Still, there are skeptics. One is Mary Lou Kete, an undergraduate alumna of the university who is now an associate professor of English. “Despite assertions to the contrary, this initiative shifts resources from undergraduate mission to small and idiosyncratic graduate programs,” she said at a Faculty Senate meeting in late March .
“The numbers don’t add up as I have seen them ... and are in fact grounded on a ‘Field of Dreams’ investment strategy." The university seems to be looking at these fields, she said, as "graduate programs that may eventually attract a higher reputation from our peers and may increase our ranking in U.S. News and World Report and may attract more high paying students and may be able to put resources into undergraduate programs.”
Kaza, the chair of the committee that is still pushing back against the initiative, echoes Kete’s concerns. “How are we going to pay for this and maintain the high-quality teaching and undergraduate education that supports our budget? People are working pretty hard here, 60 to 80 hour work weeks are the norm … and in the effort to be more efficient, they’re looking to make sure everybody is teaching as many students as possible,” she says. “Understandably, the faculty who are working harder than ever don’t see this new initiative as providing much relief.”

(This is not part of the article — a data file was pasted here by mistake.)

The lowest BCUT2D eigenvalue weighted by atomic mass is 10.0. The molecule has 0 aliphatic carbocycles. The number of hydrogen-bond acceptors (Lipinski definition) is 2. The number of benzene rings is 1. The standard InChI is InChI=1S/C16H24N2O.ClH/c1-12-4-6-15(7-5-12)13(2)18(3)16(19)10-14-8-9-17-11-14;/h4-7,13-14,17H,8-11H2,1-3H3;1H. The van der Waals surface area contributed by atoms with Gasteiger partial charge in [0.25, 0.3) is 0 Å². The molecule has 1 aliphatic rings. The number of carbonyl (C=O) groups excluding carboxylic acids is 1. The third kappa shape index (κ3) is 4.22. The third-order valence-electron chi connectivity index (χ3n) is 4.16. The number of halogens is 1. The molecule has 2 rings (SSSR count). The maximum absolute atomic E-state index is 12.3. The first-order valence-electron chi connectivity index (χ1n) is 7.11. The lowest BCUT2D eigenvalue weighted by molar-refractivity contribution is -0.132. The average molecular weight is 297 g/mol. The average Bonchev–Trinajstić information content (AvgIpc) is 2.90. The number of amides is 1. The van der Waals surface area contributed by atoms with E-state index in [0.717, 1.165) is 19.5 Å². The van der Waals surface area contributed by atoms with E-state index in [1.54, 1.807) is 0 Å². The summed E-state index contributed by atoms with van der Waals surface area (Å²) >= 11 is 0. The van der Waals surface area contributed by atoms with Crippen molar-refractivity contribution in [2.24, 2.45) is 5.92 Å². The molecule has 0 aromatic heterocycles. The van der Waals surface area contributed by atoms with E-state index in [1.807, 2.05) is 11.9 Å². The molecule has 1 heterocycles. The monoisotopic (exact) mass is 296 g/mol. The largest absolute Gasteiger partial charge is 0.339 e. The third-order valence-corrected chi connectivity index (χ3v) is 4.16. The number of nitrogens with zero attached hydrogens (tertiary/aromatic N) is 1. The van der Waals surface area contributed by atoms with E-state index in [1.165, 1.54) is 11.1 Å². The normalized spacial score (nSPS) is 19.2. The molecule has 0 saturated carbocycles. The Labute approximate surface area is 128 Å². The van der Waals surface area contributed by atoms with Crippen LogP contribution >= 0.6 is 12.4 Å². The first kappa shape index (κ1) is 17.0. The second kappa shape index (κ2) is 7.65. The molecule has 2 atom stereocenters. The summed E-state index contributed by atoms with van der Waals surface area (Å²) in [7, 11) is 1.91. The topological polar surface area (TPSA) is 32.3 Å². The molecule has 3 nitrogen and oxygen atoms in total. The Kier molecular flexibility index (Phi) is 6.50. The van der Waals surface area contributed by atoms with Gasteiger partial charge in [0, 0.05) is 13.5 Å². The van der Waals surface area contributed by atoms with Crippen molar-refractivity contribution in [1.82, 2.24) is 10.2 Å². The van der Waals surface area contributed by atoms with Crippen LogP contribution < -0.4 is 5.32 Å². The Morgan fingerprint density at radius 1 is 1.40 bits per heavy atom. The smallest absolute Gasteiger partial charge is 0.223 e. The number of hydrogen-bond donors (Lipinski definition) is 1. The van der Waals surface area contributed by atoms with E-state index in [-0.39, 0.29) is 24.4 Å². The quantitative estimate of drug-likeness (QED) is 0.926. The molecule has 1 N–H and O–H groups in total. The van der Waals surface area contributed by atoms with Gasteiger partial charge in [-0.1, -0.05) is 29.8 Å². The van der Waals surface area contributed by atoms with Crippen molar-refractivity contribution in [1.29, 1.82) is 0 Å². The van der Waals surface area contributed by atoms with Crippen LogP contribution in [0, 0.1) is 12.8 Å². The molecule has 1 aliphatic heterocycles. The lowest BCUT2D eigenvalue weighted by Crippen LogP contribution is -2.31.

In a report to be released today at a senate meeting, the committee voices opposition to the plan in part because it promises “innovative ways to raise the research profile of UVM … at the expense of our tradition of student-focused undergraduate education.”
Undergraduates, too, have spoken out. In early April, the university’s Student Government Association Senate passed a resolution in opposition to the initiative, voicing concern that the effort  “will have a negative impact on the quality of undergraduate education at UVM.”